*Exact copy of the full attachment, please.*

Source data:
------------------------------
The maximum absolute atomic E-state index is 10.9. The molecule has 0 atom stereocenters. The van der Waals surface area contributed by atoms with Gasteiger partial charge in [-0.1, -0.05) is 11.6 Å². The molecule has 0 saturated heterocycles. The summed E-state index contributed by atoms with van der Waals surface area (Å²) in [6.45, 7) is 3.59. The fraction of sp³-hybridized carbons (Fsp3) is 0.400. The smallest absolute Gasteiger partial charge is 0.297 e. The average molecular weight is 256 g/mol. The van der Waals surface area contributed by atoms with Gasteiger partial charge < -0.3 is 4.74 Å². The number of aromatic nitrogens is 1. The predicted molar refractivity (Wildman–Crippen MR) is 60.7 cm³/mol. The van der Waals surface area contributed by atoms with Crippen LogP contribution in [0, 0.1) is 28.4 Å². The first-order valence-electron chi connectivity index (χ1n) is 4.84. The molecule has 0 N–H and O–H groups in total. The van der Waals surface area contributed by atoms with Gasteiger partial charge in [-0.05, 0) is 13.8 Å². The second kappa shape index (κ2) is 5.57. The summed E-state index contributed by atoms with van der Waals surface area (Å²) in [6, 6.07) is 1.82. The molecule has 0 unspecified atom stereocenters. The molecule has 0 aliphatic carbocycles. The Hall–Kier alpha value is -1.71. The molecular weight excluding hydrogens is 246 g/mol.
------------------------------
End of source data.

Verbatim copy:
The maximum absolute atomic E-state index is 10.9. The molecule has 0 atom stereocenters. The van der Waals surface area contributed by atoms with Gasteiger partial charge in [-0.1, -0.05) is 11.6 Å². The molecule has 0 saturated heterocycles. The summed E-state index contributed by atoms with van der Waals surface area (Å²) in [6.45, 7) is 3.59. The fraction of sp³-hybridized carbons (Fsp3) is 0.400. The smallest absolute Gasteiger partial charge is 0.297 e. The average molecular weight is 256 g/mol. The van der Waals surface area contributed by atoms with Gasteiger partial charge < -0.3 is 4.74 Å². The number of aromatic nitrogens is 1. The predicted molar refractivity (Wildman–Crippen MR) is 60.7 cm³/mol. The van der Waals surface area contributed by atoms with Crippen LogP contribution in [0, 0.1) is 28.4 Å². The first-order valence-electron chi connectivity index (χ1n) is 4.84. The molecule has 0 N–H and O–H groups in total. The van der Waals surface area contributed by atoms with Gasteiger partial charge in [-0.05, 0) is 13.8 Å². The second kappa shape index (κ2) is 5.57. The summed E-state index contributed by atoms with van der Waals surface area (Å²) in [6, 6.07) is 1.82. The molecule has 0 unspecified atom stereocenters. The molecule has 0 aliphatic carbocycles. The Hall–Kier alpha value is -1.71. The molecular weight excluding hydrogens is 246 g/mol.